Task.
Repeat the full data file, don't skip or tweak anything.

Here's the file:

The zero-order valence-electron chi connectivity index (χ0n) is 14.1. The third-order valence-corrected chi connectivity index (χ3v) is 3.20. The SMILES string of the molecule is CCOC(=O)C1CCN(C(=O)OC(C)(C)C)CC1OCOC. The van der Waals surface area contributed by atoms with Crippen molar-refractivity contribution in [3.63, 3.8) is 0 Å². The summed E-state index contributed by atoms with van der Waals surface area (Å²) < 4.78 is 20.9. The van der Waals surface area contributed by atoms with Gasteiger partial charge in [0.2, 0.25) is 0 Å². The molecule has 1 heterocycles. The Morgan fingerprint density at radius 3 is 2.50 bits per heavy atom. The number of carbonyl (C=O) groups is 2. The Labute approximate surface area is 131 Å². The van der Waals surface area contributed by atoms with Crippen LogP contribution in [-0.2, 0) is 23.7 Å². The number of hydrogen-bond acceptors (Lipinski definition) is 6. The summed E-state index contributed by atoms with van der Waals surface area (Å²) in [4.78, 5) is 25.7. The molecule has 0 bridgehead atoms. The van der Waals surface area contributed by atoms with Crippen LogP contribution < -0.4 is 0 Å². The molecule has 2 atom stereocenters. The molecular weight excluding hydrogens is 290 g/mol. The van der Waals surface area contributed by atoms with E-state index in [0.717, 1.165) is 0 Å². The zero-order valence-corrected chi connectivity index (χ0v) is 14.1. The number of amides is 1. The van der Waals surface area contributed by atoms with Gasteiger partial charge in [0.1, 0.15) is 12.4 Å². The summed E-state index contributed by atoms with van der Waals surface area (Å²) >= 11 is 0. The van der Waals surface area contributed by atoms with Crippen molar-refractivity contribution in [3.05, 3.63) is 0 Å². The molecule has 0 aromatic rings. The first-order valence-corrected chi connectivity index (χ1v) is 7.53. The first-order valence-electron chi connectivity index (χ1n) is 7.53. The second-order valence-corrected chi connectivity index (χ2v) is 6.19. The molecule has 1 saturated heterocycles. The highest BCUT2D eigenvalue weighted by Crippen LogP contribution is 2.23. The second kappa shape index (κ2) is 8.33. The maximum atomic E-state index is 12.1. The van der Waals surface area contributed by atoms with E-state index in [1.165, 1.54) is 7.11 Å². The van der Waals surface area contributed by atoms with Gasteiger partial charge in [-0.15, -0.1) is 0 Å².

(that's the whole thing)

The zero-order valence-electron chi connectivity index (χ0n) is 14.1. The third-order valence-corrected chi connectivity index (χ3v) is 3.20. The SMILES string of the molecule is CCOC(=O)C1CCN(C(=O)OC(C)(C)C)CC1OCOC. The van der Waals surface area contributed by atoms with Crippen molar-refractivity contribution in [3.63, 3.8) is 0 Å². The summed E-state index contributed by atoms with van der Waals surface area (Å²) < 4.78 is 20.9. The van der Waals surface area contributed by atoms with Gasteiger partial charge in [0.2, 0.25) is 0 Å². The molecule has 1 heterocycles. The Morgan fingerprint density at radius 3 is 2.50 bits per heavy atom. The number of carbonyl (C=O) groups is 2. The Labute approximate surface area is 131 Å². The van der Waals surface area contributed by atoms with Crippen LogP contribution in [-0.2, 0) is 23.7 Å². The number of hydrogen-bond acceptors (Lipinski definition) is 6. The summed E-state index contributed by atoms with van der Waals surface area (Å²) in [4.78, 5) is 25.7. The molecule has 0 bridgehead atoms. The van der Waals surface area contributed by atoms with Crippen LogP contribution < -0.4 is 0 Å². The molecule has 2 atom stereocenters. The molecular weight excluding hydrogens is 290 g/mol. The van der Waals surface area contributed by atoms with E-state index in [0.717, 1.165) is 0 Å². The zero-order valence-corrected chi connectivity index (χ0v) is 14.1. The number of amides is 1. The van der Waals surface area contributed by atoms with Gasteiger partial charge in [0.1, 0.15) is 12.4 Å². The summed E-state index contributed by atoms with van der Waals surface area (Å²) >= 11 is 0. The van der Waals surface area contributed by atoms with Crippen molar-refractivity contribution in [3.05, 3.63) is 0 Å². The molecule has 0 aromatic rings. The first-order valence-corrected chi connectivity index (χ1v) is 7.53. The first-order valence-electron chi connectivity index (χ1n) is 7.53. The second-order valence-corrected chi connectivity index (χ2v) is 6.19. The molecule has 1 saturated heterocycles. The highest BCUT2D eigenvalue weighted by Crippen LogP contribution is 2.23. The second kappa shape index (κ2) is 8.33. The maximum atomic E-state index is 12.1. The van der Waals surface area contributed by atoms with E-state index in [1.165, 1.54) is 7.11 Å². The van der Waals surface area contributed by atoms with Gasteiger partial charge in [-0.15, -0.1) is 0 Å².